On April 5, Union Minister of Petroleum and Natural Gas Hardeep Singh Puri compared petrol price rise to global retail rates in Lok Sabha. He claimed that between April 2021 and March 2022, the retail prices of petroleum had increased by 5% in India, while this rise was over 50% in other developed countries and Sri Lanka.

“We have raised the price of petrol by Rs 9 over 12 days-13 days when the international prices shot up… Gasoline at the pump, comparison between April ‘21 and March ‘22, in the United States the increase percentage is 51%, in Canada 52%, in Germany 55%, UK 55%, France 50%, Spain 58%, Sri Lanka 55% and India 5%,” Puri told the Lower House.

“Our percentage increase is one-tenth of what it is elsewhere. Similarly, I could do for gas,” he said at timestamp 15.16 in the video below.


In India, the retail selling price of petrol is different for different cities and states. The Petroleum Planning & Analysis Cell maintains a record of retail prices for four major cities – Delhi, Mumbai, Chennai and Kolkata. Since Puri mentions April 2021-March 2022, the period FactChecker has taken into account is April 1, 2021-March 31, 2022.

The above table shows that in one year – between April 2021 and March 2022 – prices have risen by at least 12% in major Indian cities: 12.42% in Delhi, 20.35% in Mumbai, 16.06% in Chennai and 22.67% in Kolkata. This shows that, according to official data, the rise in retail petrol prices has not been just 5% as Puri claimed.

Worldwide rise

Puri compared the percentage rise in retail prices of petrol in India to corresponding prices in six other countries: the US, Canada, Germany, the UK, France, Spain and Sri Lanka. In the US, the prices of gasoline, according to the US Energy Information Administration are per gallon (3.785 litres) and are provided on a weekly basis. However, mathematically, the percentage increase in price would remain the same whether the prices are considered per gallon or per litre.

According to Energy Information Administration’s records, the price of regular gasoline on April 5, 2021 was $2.857 and $4.231 on March 28, which is a 48% increase, close to Puri’s claim of 51%. But, per litre, the price of petrol is $1.119, which when converted is Rs 84.80 per litre, which is lower than the prices of petrol across all four major cities in India.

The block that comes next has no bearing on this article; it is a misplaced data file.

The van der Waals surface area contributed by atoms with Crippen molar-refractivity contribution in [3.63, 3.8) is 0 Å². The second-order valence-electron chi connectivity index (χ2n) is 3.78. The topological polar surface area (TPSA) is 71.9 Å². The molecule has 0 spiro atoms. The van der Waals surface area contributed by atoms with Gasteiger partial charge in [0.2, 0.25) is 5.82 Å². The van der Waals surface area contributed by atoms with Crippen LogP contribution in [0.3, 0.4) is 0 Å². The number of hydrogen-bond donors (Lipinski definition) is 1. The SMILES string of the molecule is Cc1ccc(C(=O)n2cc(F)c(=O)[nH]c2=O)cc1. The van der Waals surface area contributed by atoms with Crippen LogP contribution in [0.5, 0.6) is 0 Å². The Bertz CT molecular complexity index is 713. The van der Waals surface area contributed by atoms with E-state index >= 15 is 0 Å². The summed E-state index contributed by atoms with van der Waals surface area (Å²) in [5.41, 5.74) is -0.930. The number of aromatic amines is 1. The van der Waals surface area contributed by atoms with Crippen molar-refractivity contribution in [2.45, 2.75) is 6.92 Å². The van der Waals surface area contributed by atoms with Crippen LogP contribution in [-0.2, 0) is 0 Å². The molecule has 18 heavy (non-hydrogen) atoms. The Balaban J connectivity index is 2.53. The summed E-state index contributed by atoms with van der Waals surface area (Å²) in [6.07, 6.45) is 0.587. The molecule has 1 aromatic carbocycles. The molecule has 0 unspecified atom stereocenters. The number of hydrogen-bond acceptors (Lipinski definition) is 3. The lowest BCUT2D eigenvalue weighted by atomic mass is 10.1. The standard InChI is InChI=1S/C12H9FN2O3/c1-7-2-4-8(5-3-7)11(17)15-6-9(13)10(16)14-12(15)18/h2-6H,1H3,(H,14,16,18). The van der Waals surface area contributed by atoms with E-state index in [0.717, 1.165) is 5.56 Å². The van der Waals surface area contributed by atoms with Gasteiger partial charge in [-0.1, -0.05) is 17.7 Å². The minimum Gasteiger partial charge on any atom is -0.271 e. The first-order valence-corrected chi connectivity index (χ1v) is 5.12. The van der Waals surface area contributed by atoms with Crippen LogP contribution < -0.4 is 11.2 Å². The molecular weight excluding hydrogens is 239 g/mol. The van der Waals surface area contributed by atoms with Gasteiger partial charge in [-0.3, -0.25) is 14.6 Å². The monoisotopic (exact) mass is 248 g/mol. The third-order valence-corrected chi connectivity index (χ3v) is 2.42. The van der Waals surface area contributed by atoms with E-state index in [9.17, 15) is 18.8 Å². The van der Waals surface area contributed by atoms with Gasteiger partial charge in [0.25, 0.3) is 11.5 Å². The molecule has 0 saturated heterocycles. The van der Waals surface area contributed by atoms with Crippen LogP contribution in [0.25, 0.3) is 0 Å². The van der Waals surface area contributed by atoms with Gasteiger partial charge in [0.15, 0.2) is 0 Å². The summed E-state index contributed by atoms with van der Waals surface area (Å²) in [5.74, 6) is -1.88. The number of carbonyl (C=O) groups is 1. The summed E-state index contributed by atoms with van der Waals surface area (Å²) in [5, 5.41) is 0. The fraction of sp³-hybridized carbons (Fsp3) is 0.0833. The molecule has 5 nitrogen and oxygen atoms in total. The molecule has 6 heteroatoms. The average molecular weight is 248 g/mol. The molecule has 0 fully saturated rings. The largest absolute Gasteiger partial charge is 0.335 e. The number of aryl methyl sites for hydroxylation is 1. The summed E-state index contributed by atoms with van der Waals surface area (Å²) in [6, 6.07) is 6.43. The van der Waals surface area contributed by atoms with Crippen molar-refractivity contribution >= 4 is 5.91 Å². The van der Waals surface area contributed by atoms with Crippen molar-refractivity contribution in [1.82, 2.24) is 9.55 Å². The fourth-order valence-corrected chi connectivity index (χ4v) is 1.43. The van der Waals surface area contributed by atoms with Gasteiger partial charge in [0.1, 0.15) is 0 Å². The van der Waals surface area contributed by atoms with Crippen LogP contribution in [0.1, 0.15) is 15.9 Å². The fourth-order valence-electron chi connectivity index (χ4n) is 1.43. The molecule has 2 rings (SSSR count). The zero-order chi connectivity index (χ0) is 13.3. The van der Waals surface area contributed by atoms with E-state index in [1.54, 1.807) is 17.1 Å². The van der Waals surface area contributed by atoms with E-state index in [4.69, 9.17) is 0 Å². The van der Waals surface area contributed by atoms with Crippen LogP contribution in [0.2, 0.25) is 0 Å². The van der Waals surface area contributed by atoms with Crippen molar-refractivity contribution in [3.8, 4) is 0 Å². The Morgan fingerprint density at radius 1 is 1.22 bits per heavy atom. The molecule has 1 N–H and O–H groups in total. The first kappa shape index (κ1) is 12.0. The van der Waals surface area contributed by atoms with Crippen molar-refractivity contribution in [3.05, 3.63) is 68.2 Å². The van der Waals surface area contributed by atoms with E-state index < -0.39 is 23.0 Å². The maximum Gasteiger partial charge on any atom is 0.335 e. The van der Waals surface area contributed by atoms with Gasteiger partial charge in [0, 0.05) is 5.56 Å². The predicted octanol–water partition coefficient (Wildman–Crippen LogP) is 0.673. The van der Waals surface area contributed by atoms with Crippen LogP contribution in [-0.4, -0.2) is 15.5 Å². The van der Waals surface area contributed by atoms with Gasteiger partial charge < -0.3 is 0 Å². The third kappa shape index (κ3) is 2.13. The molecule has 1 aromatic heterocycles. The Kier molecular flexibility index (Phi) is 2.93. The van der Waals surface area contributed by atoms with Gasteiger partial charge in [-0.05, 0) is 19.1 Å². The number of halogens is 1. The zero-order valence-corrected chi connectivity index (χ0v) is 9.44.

In Canada, the price of regular gasoline was 128.1 cents per litre on April 6, 2021, and 179.3 cents per litre on March 29, 2022, according to the Natural Resources portal of the Government of Canada. This marked an increase of 39.9% and not 52% as Puri had claimed.

In the United Kingdom, the price of ultra-low sulphur unleaded petrol was 125.24 pence per litre on April 5, 2021, and 162.65 pence per litre on March 28, according to the Department of Business, Energy & Industrial Strategy to the Government of UK. This shows an increase of 29.87% and not 55% as the Petroleum Minister had quoted.

The Sri Lankan Ministry of Energy showcases the prices of fuel sourced from Ceylon Petroleum Corporation. The prices of Petrol 92 Octane and Petrol 95 Octane were 254 Sri Lankan rupees and 283 Sri Lankan rupees with effect from March 11, and are currently at the same price.

In April 2021, these prices were 137 Sri Lankan rupees (for Petrol 92 Octane) and 161 Sri Lankan rupees (for Petrol 95 Octane) – which had remained unchanged since September 10, 2019, according to Ceylon Petroleum Corporation. This showed that there was an increase of 85% for Petrol 92 Octane and an increase of 75% for Petrol 95 Octane, which is more than what Puri had claimed.

FactChecker was unable to locate official data sources for Germany, France and Spain, so we could not verify that. FactChecker called Puri’s office to request clarification on his statements and was asked to send him an email by an official who did not wish to be named (Phone number 011-23382426). We have sent an email to Puri and this story will be updated as and when a response is received.

This article first appeared on FactChecker.in, a publication of the data-driven and public-interest journalism non-profit IndiaSpend.